Saturday, November 5, 2011

Colonial Dollhouse - new system

Making the slate for the top & treads
I (scribbled) the water putty on to a piece of mat board - using a eye-dropper (see previous posts for details.)

I let it dry - then sanded it...

I painted it shades of grey with blends of red & blue...

Next I'll cut this into tiles, then round off & paint / touch-up the edges & corners...

I'll use this configuration for the slate that will go on the top (or floor) of the porch...on the treads I'll just use 3 tiles across the steps...


  1. Good luck, im intested to see how your slate turns out as Im looking into making slate for my roof, Im a DIY girl at heart and always prefer to make rather than buy.

  2. Thanks for the tips, yes love sketchup could not make miniatures without it.

  3. Hi Browny, thanks !

    I've also tried torn tissues; torn paper; torn poster board; old glue I had hanging around, instead of the water putty. The glue & the tissue peeled off when I tried sanding, but I think that was crappy glue I was using. The poster board or paper came out good but was a bit too large in the scale department (hard to tear small pieces.) So I went with the water putty. In the photo its difficult to see how textured it is. I wanted to keep the pattern in scale so its rather small.

    When you dribble the water putty its edges are rounded & smooth, but after sanding - plateaus are formed which have sharper edges. The slate almost looks like dripping paint in a wavy motion.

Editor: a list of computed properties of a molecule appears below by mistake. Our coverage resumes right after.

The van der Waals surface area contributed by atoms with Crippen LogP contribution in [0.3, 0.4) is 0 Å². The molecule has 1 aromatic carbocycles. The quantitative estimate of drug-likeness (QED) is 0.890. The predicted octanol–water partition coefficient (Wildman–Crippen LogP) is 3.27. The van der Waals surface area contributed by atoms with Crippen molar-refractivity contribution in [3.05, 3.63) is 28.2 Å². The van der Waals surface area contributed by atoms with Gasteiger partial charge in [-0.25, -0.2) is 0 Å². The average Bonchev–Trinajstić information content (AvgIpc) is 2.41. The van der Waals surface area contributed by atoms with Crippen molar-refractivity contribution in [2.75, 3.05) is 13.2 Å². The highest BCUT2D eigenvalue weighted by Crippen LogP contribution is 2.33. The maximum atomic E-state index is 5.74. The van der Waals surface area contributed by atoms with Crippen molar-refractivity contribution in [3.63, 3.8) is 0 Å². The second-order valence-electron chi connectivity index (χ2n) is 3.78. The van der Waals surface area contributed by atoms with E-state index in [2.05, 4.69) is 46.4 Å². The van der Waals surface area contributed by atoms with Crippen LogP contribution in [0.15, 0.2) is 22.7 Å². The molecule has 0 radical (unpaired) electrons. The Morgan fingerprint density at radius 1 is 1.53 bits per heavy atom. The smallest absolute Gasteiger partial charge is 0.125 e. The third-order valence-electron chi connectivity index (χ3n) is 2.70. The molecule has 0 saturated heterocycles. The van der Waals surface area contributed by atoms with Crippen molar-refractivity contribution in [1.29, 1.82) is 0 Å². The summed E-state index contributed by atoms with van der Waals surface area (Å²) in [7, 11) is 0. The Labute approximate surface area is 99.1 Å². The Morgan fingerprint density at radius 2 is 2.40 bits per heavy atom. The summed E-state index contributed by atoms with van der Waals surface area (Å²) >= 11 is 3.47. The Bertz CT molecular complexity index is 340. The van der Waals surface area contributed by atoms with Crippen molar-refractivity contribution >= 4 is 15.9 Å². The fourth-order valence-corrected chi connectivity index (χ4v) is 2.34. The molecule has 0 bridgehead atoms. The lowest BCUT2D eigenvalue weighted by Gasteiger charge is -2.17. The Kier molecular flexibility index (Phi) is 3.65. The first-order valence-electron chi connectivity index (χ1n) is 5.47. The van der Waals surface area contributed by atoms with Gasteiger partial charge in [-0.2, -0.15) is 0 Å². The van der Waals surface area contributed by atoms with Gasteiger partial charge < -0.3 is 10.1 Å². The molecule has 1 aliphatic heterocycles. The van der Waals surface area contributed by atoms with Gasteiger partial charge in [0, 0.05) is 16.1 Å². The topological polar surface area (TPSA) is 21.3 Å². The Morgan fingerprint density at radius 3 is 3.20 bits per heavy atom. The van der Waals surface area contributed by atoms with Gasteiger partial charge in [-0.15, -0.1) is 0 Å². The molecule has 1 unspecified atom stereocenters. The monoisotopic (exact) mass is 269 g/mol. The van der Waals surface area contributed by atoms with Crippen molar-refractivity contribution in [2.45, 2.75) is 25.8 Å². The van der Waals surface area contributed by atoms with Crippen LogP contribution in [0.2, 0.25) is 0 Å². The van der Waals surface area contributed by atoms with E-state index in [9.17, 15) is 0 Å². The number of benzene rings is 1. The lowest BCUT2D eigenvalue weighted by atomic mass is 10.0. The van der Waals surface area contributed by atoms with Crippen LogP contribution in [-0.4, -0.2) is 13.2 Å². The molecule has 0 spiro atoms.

If you're doing shingles you might want to use a wood veneer instead poster board & mix medium gray paint with the water putty. The veneer will cut & sand without peeling. I'd paint a large piece of veneer then cut it down & mix up the piece to get a nice random pattern.

    I'm with you DIY girl! And I enjoy your blog very much. I think I saw that you were using Sketchup - if you have any questions about Sketchup - feel free to ask :)

  4. Hi Mike I have been researching and we dont get water putty here in the Uk, is this the same as wood filler or if not could you recomend an alternative?

  5. Browny, do you have DAP Water Putty over there in the UK?

    I haven't tried anything other than Durham's Water Putty, but I would think joint compound or maybe plaster of Paris would work. I'm not sure if these products would crumble when you try to sand them, or even over time? I don't think wood filler can be thinned down, well not with water anyway. Wood filler is too thick & gritty.

    Check your local hardware store or your equivalent to Home Depot / Lowes, ask them if they carry joint compound or plaster that is possibly lightweight, non-shrinking, & has adhesive mixed in. (These 3 things would be ideal, but you might not be able to get all.)

    Explain your project to them. (hopefully they won't laugh...ask me how I know this...)LOL

  6. water putty... hmmmm. I will be looking for some! Thanks for the tips